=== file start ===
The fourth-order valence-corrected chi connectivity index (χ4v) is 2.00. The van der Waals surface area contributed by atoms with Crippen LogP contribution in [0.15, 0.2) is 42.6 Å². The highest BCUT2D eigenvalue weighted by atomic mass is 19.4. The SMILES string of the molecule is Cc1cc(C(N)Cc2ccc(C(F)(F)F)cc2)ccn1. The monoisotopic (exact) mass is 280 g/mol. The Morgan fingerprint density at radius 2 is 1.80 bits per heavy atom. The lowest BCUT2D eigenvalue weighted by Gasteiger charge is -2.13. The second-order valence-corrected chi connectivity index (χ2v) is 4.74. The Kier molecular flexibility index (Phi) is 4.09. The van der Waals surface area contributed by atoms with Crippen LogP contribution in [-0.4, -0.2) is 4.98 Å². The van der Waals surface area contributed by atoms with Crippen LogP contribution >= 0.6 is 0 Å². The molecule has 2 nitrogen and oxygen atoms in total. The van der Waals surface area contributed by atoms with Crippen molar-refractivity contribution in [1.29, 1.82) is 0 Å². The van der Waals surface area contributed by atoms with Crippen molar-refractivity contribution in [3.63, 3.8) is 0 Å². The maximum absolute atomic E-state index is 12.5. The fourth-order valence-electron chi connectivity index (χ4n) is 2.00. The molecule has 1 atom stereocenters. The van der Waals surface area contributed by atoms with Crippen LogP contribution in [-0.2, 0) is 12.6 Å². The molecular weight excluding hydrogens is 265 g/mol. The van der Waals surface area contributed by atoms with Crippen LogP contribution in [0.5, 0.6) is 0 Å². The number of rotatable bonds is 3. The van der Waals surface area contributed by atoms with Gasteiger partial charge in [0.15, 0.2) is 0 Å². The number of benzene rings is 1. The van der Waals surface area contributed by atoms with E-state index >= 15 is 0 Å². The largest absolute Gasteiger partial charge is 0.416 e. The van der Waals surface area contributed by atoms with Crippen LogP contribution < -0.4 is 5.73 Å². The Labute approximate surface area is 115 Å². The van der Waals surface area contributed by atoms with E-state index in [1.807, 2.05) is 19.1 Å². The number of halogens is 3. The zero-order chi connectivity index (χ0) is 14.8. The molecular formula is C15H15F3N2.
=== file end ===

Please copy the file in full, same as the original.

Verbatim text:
The fourth-order valence-corrected chi connectivity index (χ4v) is 2.00. The van der Waals surface area contributed by atoms with Crippen LogP contribution in [0.15, 0.2) is 42.6 Å². The highest BCUT2D eigenvalue weighted by atomic mass is 19.4. The SMILES string of the molecule is Cc1cc(C(N)Cc2ccc(C(F)(F)F)cc2)ccn1. The monoisotopic (exact) mass is 280 g/mol. The Morgan fingerprint density at radius 2 is 1.80 bits per heavy atom. The lowest BCUT2D eigenvalue weighted by Gasteiger charge is -2.13. The second-order valence-corrected chi connectivity index (χ2v) is 4.74. The Kier molecular flexibility index (Phi) is 4.09. The van der Waals surface area contributed by atoms with Crippen LogP contribution in [-0.4, -0.2) is 4.98 Å². The van der Waals surface area contributed by atoms with Crippen LogP contribution >= 0.6 is 0 Å². The molecule has 2 nitrogen and oxygen atoms in total. The van der Waals surface area contributed by atoms with Crippen molar-refractivity contribution in [1.29, 1.82) is 0 Å². The van der Waals surface area contributed by atoms with Crippen molar-refractivity contribution in [3.63, 3.8) is 0 Å². The maximum absolute atomic E-state index is 12.5. The fourth-order valence-electron chi connectivity index (χ4n) is 2.00. The molecule has 1 atom stereocenters. The van der Waals surface area contributed by atoms with Crippen LogP contribution in [-0.2, 0) is 12.6 Å². The molecular weight excluding hydrogens is 265 g/mol. The van der Waals surface area contributed by atoms with Crippen LogP contribution in [0.5, 0.6) is 0 Å². The number of rotatable bonds is 3. The van der Waals surface area contributed by atoms with Gasteiger partial charge in [0.15, 0.2) is 0 Å². The number of benzene rings is 1. The van der Waals surface area contributed by atoms with E-state index >= 15 is 0 Å². The largest absolute Gasteiger partial charge is 0.416 e. The van der Waals surface area contributed by atoms with Crippen LogP contribution < -0.4 is 5.73 Å². The Labute approximate surface area is 115 Å². The van der Waals surface area contributed by atoms with E-state index in [1.807, 2.05) is 19.1 Å². The number of halogens is 3. The zero-order chi connectivity index (χ0) is 14.8. The molecular formula is C15H15F3N2.